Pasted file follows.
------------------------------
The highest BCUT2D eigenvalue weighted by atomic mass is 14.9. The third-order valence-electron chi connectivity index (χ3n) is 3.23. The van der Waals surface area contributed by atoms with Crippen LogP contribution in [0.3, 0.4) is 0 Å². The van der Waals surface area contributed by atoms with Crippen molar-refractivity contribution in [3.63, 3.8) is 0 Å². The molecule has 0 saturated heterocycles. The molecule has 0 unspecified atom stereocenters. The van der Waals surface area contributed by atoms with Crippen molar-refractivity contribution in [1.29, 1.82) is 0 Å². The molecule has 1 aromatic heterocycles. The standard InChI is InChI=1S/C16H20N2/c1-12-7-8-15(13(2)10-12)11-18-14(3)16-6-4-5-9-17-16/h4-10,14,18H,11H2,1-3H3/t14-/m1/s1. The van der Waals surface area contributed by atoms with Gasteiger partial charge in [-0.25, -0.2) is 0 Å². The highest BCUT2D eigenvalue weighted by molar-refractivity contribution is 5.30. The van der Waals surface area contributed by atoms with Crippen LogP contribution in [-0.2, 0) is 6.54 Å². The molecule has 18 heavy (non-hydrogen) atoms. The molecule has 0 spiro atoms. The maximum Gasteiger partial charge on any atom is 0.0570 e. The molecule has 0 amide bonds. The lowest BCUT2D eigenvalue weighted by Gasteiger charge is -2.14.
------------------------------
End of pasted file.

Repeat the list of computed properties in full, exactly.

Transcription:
The highest BCUT2D eigenvalue weighted by atomic mass is 14.9. The third-order valence-electron chi connectivity index (χ3n) is 3.23. The van der Waals surface area contributed by atoms with Crippen LogP contribution in [0.3, 0.4) is 0 Å². The van der Waals surface area contributed by atoms with Crippen molar-refractivity contribution in [3.63, 3.8) is 0 Å². The molecule has 0 saturated heterocycles. The molecule has 0 unspecified atom stereocenters. The van der Waals surface area contributed by atoms with Crippen molar-refractivity contribution in [1.29, 1.82) is 0 Å². The molecule has 1 aromatic heterocycles. The standard InChI is InChI=1S/C16H20N2/c1-12-7-8-15(13(2)10-12)11-18-14(3)16-6-4-5-9-17-16/h4-10,14,18H,11H2,1-3H3/t14-/m1/s1. The van der Waals surface area contributed by atoms with Gasteiger partial charge in [-0.25, -0.2) is 0 Å². The highest BCUT2D eigenvalue weighted by molar-refractivity contribution is 5.30. The van der Waals surface area contributed by atoms with Crippen LogP contribution in [-0.2, 0) is 6.54 Å². The molecule has 18 heavy (non-hydrogen) atoms. The molecule has 0 spiro atoms. The maximum Gasteiger partial charge on any atom is 0.0570 e. The molecule has 0 amide bonds. The lowest BCUT2D eigenvalue weighted by Gasteiger charge is -2.14.